Managing Your Internet Presence

Your internet presence is an indispensible part of your 21st century job search. Not only should you be actively reaching out to recruiters and hiring authorities, but you should also be leveraging your efforts with direct networking (through LinkedIn, Facebook, Ecademy, etc.) and a strong internet presence. This combination creates an effective job search strategy that will increase your exposure to more opportunities.

If you have a website, blog, Facebook profile, or other web presence, there are two things to examine:

1. Can people find you? 2. When they do, what will they find?

Do you worry about what people might find, or not find, if they do a Google search on you? Here are some steps to ensure you sleep better at night.

Promoting yourself on the Internet can be challenging. You want to be searchable, in that if someone types in your name to Google, you want to be found. In this day in age, it can be detrimental if nothing exists in your name. On the other hand, you don’t want the information that pops up in your search to be unprofessional.

The focus here is keeping your -business presence- what you intend it to be. Someday, you will probably need to rely on it for future employment. Your internet presence is your personal brand. When potential employers and clients Google search you, what they find should encompass your brand – meaning that they should be able to find everything that is related to your professional endeavors.

Keywords are not just for resumes. If you have written articles, books, or have presented your artwork or given presentations, all of these belong in categories with keywords associated with them. This will ensure that they will be searchable under your name, adding to your professional internet presence.

Screen icons should represent you and your skills, not necessarily be cute and fuzzy. A screen name can make or break you. Can others take you seriously with your screen name? Facebook for family can be cute; Facebook for business should be representative of your skills and talents. Taglines are similar to screen names. They should be carefully chosen to represent you and your work- in as few words as possible as a tagline is meant to be catchy, so that means short and to-the-point.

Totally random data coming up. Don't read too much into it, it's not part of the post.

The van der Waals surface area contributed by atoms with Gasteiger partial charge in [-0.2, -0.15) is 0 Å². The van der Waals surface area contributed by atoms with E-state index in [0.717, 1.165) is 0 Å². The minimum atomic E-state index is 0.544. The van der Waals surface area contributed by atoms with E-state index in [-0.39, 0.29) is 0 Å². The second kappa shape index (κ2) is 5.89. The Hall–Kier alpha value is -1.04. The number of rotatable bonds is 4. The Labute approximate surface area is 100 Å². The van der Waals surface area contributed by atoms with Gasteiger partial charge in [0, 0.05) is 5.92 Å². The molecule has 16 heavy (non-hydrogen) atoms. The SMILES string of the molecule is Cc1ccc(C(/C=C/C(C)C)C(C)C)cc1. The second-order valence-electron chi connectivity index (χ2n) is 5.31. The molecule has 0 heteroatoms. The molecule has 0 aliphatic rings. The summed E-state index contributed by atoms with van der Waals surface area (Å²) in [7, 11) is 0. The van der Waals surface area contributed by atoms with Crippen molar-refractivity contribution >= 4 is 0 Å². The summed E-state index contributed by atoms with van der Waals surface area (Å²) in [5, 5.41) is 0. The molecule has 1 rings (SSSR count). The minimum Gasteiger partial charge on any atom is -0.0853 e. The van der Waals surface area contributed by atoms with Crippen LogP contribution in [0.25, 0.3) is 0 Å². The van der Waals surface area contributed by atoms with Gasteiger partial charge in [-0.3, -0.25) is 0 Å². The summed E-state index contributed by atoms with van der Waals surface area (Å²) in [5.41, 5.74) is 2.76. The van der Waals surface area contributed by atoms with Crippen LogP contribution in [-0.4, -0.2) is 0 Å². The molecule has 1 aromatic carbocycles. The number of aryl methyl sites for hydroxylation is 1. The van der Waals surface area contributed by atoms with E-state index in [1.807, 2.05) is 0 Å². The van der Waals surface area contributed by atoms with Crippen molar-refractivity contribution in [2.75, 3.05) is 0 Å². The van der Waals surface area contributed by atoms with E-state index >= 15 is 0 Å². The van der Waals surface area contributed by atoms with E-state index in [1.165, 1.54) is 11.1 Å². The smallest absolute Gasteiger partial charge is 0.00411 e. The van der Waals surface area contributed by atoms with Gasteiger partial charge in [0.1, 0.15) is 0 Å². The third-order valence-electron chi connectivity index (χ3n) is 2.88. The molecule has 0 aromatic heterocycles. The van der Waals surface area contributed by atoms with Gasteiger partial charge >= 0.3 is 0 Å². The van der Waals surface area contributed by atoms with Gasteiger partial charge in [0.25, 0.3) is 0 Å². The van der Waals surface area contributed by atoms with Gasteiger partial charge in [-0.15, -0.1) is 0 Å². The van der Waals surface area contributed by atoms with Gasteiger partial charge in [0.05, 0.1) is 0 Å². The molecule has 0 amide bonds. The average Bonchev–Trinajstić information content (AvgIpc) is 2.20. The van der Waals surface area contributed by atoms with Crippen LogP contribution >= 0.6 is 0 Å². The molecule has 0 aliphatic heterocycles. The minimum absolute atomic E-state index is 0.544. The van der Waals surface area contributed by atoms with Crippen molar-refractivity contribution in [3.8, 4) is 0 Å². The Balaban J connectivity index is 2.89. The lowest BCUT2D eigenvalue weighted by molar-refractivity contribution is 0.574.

Work samples show variety, but you should be cognizant of what samples you show. If you show personal or proprietary information on the web, you may be held liable. Others may not want to work with you if they think their projects will be shown in your public portfolio. Develop sensitivity towards others’ feelings. Always ask clients before posting material to the web. Don’t post everything you’ve ever done. When your portfolio list gets too long, it’s a good idea to just post a listing of the items (if needed), not the entire work.

When you can refer everyone from your parents and spouse to potential employers or employees to your website or blog, you can safely bet your web presence is heading in the right direction. You can sleep easier knowing your future employer won’t find that questionable whatever-it-is you hope they won’t see.

Candace Davies, President of A+ Resumes for Teachers, is a Certified Resume Writer, Interview Coach Strategist, and Author of 9 popular educational job search eBooks. She is dedicated to assisting teachers, administrators and other education professionals to advance their careers quickly, easily and with less stress. Visit her website at or sign up to receive FREE weekly teaching job search tips, interview questions and answers, and other priceless career advice: